Daily Insight from the Story of The Little Prince

The announcement from Clarence House in London, city home of Prince Charles, of the engagement of Prince William, eldest son of Prince Charles and Princess Diana, to Ms. Kate Middleton has already captured the attention of much of the world.

It’s another of those fairytale romances, in which the handsome prince marries his glamorous princess, that touches all our hearts.

No doubt, given the traumatic history of William's mother's and father’s relationship, the happy couple have thought long and hard, working through many issues, before taking this step with the whole world watching. They have after all been together as friends and then romantic partners for eight years.

Yet the reality is that, as much as they may have faced up to already, they will have to take the same essential journey of self-development the Little Prince is taking with the love of his life, the flower he left back on his planet.

The reason an announcement of this kind touches our hearts isn’t that William and Kate are above us in terms of the quality of their romance, but that their so-very-public declaration of love for each other mirrors the longing in all our hearts to be wanted so openly and unabashedly.

As I commented a few days ago, we all desire to be desired. And what makes this the case is that in our center we know ourselves to be worthy of being desired in such a splendid way.

It doesn’t matter that we tell ourselves at times—or, in some cases, repeatedly—that we are unworthy. This feeling is simply not in alignment with what we know inwardly.

Beneath our thoughts and emotions, our heart is absolutely certain of our desirability.

This doesn’t mean that a magical love relationship of the kind the future king and queen of England are now enjoying will come our way. The fact is, it’s not of prime importance that we experience an actual romantic relationship, much as we might enjoy such.

What is important is that we awaken to our deservingness of love—based not on another loving us per se, but simply on our own value.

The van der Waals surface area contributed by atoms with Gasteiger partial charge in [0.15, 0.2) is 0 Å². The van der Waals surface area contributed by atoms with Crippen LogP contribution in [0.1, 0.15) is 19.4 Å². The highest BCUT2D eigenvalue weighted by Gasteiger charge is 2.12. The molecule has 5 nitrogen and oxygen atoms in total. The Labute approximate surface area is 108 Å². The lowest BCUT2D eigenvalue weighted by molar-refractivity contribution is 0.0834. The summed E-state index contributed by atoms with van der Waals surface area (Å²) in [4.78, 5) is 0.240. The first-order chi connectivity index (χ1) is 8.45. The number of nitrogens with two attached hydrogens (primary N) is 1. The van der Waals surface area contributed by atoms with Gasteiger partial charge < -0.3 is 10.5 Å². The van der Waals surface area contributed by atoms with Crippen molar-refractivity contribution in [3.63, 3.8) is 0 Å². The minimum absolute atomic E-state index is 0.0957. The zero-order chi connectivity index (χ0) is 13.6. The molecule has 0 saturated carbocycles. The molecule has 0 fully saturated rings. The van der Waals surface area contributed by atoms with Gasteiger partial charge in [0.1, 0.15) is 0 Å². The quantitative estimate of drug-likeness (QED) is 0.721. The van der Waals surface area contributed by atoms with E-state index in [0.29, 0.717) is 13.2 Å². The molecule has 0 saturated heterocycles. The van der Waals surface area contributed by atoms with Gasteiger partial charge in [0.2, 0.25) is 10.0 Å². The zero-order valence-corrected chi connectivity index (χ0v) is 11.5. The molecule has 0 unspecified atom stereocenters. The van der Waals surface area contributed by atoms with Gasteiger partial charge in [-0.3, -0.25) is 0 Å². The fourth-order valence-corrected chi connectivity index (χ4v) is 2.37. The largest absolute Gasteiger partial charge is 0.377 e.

The value of which I’m speaking—the sense of ultimate worth—isn’t grounded in what we think about ourselves or what our emotions tell us about ourselves. It’s grounded in a much more fundamental reality: the fact that we are each inherently a manifestation of the divine Presence that is the source of and pervades the creation.

What hurts so much when someone turns us down or rejects us isn’t what transpires between us and the other person.

What hurts is what is yet to transpire within ourselves—a full awakening to our loving and wholly lovable center.

I say “full” awakening because in most of us it’s incremental. We lurch from one level of self-acceptance to another, usually painfully. Most often, in fact, by things not going the ideal way we’d like them to go.

Charles and Diana didn’t manage to traverse this path without tragedy.

Let us hope that Prince William and Kate will take the Little Prince’s journey of self-discovery successfully together, through which they can then discover the divine love that's the essence of their being . . . and share it with a world that is so desperately in need of discovering the love that's the heartbeat of creation.

Author's Bio: 

David Robert Ord is author of Your Forgotten Self Mirrored in Jesus the Christ and the audio book Lessons in Loving--A Journey into the Heart, both from Namaste Publishing, publishers of Eckhart Tolle and other transformational authors.

Join us in the daily blog Consciousness Rising for an in-depth understanding of how we become conscious, truly present in the whole of our life.